In an effort to draw more meaningful, objective comparisons between 2014 NBA Draft prospects and their professional counterparts, Ian Levy of Hickory-High.com has devised a similarity score metric which uses 21 criteria ranging from height and weight to assists per field-goal attempt and points per possession. He posted the results Monday, and they're fascinating.
One example: according to Levy's methodology, Kansas swingman Andrew Wiggins freshman season is most similar to Orlando Magic forward Tobias Harris' at Tennessee, with a score of 913 of 1000. Wiggins' next-highest match is Cleveland Cavaliers small forward Luol Deng, a two-time NBA All-Star.
Harris is also the best comparison for Duke forward Jabari Parker, another highly regarded prospect likely to rank among the first six players selected on June 26th. The similarity score for the two versatile forwards stands at 906. New York Knicks combo forward Carmelo Anthony, a seven-time All-Star, ranks as another strong comparison for Parker, with a similarity score of 905.
The similarity scores for other top prospects are less encouraging: the best matches for Kansas center Joel Embiid and Syracuse point guard Tyler Ennis are Tyrus Thomas (868) and Javaris Crittenton (891), respectively. Neither Thomas nor Crittenton played in the NBA in the 2013/14 season.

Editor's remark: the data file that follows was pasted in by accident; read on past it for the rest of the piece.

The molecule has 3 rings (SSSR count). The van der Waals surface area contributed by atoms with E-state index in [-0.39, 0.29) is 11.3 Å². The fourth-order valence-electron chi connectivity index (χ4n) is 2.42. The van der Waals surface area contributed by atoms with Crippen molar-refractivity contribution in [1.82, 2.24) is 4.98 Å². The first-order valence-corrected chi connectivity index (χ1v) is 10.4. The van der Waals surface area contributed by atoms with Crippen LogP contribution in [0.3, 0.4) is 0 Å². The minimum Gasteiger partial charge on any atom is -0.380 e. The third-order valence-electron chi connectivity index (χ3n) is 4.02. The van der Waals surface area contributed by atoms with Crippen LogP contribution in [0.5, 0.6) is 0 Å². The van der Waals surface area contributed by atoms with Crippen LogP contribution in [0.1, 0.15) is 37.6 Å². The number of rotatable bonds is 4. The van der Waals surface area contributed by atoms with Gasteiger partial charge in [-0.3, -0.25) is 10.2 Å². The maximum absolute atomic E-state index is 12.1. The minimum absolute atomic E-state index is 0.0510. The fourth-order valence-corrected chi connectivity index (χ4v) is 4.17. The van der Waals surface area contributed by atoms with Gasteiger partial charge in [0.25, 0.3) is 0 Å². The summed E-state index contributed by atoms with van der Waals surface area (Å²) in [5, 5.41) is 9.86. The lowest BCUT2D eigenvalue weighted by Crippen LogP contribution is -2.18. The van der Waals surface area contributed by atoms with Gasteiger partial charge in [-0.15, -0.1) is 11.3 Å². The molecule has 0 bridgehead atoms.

Levy acknowledges his model, a mere "snapshot," to use his term, has flaws: "it doesn’t capture potential, patterns of development, personality, or athleticism; besides how they are tangentially reflected in a player’s production," he says. Nonetheless, Levy's metric offers a great jumping-off point for discussions of potential and play style.
Visit Levy's similarity scores page at Hickory-High.com for complete comparisons. He promises to update it throughout the pre-Draft process.